“It's not just a storm,” State Senator James Sanders reminded a small gathering of residents at Beach 73rd Street on a small portion of the rebuilt boardwalk. “It was a killer. It took lives away.”
Pastor Arthur Davenport of the First Church of God of Far Rockaway saw his church severely damaged by the storm, and is watching the slow rebuild happen.
“As people of faith, it’s essential that we continue uniting our communities to ensure the promises of local jobs, affordable housing and a full and complete recovery are followed through on,” he said. “There are still far too many people waiting to come home.
“We also need to begin reflecting and planning for the next storm and make sure that we are better prepared then when Sandy struck,” he added.
A common sentiment was that in the wake of Hurricane Sandy, the entire peninsula – for the first time in a long time – was united.
“Rockaway is a more together community,” said Jonathan Gaska, district manager for Community Board 14. “Sandy really brought Rockaway together.”
Prior to the ceremony, Sanders, along with State Senator Joseph Addabbo and Councilman Donovan Richards, hosted a question-and-answer information session for residents featuring representatives from the Department of Housing and Urban Development, NYC Build it Back and Queens Legal Services, to name a few of the participating organizations.
The sentiment before the morning session got underway was that progress had been made, but there's a long way to go.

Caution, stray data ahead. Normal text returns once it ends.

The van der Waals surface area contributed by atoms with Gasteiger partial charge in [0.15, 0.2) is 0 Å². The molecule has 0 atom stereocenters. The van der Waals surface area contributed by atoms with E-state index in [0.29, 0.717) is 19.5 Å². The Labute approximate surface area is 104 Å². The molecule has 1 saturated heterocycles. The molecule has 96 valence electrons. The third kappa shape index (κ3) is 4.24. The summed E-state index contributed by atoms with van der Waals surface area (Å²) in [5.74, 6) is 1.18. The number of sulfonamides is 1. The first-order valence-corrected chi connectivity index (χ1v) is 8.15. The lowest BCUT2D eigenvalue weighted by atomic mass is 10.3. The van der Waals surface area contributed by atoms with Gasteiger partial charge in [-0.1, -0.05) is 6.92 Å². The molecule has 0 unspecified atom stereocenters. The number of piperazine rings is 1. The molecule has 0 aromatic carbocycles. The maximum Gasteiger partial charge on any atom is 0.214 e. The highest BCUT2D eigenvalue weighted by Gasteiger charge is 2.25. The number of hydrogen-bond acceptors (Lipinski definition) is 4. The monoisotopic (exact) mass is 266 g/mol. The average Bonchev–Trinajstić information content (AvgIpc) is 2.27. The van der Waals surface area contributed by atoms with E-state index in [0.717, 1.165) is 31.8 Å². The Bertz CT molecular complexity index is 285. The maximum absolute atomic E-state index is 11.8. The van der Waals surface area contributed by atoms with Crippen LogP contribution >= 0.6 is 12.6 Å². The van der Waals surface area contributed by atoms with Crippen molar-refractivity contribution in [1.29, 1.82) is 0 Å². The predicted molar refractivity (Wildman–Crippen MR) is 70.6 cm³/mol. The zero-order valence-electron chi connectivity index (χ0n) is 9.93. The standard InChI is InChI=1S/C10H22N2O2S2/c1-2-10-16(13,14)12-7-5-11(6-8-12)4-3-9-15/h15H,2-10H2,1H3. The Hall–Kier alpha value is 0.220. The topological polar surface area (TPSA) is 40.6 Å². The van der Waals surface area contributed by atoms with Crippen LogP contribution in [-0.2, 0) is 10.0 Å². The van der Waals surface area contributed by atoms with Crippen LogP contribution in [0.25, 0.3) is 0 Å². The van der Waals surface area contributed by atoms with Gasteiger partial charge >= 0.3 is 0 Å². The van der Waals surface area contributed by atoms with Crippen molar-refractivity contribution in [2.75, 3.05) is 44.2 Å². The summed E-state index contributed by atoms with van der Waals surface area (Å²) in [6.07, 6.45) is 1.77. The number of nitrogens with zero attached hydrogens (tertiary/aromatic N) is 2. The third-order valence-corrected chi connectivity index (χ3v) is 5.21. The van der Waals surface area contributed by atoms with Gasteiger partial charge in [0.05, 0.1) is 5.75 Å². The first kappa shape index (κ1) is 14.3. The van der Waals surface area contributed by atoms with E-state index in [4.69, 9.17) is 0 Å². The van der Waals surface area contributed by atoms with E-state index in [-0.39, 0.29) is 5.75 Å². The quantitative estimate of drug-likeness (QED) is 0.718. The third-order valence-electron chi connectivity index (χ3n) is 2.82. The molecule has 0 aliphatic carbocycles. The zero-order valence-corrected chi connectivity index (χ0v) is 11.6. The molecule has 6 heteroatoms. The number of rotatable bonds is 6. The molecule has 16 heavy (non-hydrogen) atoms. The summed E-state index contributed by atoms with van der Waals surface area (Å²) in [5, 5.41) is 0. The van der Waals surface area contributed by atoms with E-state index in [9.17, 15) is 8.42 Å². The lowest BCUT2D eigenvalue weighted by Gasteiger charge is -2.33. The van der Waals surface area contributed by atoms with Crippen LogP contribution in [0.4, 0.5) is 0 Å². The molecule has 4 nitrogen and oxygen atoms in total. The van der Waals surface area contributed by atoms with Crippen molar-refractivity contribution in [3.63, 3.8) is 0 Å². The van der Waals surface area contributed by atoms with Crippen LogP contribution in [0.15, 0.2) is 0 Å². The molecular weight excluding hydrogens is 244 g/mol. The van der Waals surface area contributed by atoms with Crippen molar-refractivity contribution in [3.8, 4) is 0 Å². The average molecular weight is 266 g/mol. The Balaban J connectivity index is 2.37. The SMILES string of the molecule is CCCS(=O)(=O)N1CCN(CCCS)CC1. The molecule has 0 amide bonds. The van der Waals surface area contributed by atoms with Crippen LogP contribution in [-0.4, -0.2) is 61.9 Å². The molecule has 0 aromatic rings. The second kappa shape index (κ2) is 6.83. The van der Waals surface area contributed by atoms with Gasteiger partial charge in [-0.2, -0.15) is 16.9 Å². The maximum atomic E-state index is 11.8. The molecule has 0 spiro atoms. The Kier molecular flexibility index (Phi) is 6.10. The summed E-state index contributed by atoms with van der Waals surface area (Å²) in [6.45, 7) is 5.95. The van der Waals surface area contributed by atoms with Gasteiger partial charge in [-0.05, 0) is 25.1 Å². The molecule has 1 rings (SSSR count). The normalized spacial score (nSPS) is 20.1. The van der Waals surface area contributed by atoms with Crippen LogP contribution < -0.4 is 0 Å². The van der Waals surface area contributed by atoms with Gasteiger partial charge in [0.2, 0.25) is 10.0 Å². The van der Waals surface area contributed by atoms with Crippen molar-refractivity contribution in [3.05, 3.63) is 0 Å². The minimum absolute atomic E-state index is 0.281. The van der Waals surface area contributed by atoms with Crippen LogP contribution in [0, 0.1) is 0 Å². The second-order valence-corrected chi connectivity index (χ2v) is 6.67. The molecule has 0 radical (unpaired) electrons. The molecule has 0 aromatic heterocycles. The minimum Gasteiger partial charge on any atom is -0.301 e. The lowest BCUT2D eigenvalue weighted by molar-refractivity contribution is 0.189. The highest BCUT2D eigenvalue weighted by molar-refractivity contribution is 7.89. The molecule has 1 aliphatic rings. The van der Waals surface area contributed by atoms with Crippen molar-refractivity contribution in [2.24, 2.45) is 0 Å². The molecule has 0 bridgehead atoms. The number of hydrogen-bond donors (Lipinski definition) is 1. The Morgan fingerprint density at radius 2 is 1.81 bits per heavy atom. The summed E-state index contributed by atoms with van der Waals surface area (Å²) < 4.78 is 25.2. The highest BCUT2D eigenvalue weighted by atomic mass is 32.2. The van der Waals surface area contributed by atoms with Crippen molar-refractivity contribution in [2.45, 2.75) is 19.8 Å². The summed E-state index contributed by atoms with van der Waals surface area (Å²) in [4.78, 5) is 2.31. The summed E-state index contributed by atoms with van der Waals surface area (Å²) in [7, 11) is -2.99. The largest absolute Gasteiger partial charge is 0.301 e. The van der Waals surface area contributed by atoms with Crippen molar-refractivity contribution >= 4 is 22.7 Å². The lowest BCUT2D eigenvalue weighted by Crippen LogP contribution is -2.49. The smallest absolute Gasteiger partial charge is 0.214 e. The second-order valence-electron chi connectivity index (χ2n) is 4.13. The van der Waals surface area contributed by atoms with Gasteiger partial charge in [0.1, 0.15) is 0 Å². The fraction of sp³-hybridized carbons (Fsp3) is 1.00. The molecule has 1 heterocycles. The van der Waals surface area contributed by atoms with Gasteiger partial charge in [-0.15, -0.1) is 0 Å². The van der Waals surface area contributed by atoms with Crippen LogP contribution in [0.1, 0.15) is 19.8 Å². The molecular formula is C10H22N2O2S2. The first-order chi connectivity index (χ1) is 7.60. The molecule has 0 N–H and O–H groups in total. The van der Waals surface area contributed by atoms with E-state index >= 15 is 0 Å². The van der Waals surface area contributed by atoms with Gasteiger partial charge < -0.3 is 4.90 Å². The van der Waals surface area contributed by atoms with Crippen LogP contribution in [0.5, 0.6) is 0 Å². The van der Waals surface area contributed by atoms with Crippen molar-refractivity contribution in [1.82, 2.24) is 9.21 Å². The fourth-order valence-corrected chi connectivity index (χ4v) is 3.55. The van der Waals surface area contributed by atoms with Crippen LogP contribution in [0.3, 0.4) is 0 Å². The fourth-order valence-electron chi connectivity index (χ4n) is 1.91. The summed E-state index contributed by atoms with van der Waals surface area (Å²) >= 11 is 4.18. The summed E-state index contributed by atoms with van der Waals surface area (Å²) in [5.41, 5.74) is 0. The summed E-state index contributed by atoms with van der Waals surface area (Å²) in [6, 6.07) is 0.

“We still have a lot of work to do,” Addabbo said.
That was evident later in the afternoon, as those participating in the memorial ceremony were flanked by ongoing construction and piles of sand.
“This boardwalk was gone,” Sanders said. “We still don't have it back,”
Last summer for the first time since Sandy, a portion of the boardwalk that connects the concessions at Beach 86th Street to Beach 106th Street was opened to the public. Eventually, the boardwalk will be restored in full.
The city is still pushing forward with the rebuild throughout the five boroughs. Just a few days after the three-year anniversary, Mayor Bill de Blasio announced that the Build it Back program, which reimburses owners of single-family homes for construction costs, has a timetable for reaching its goals by the end of 2016.
“Last year, we were fixing Build it Back, and now we’re finishing it, committing to completing the program and getting families home by the end of next year,” said de Blasio. “While there has been major progress since our overhaul, including 100 percent of reimbursement checks now out to homeowners, we won’t stop pushing forward until every applicant sees relief.”
De Blasio also noted infrastructure investments that are making the city safer, including adding 4.2 million cubic yards of sand to coastal beaches, 9.8 miles of dunes across the Rockaway peninsula and Staten Island, and 16 new regulations in the city’s building code to address new climate threats.
“Even as we work to get every family home, we are also aggressively moving to address the risks of climate change,” de Blasio said. “We’re already safer today than we were three years ago, and we will continue to implement our comprehensive $20 billion resiliency plan across the five boroughs.”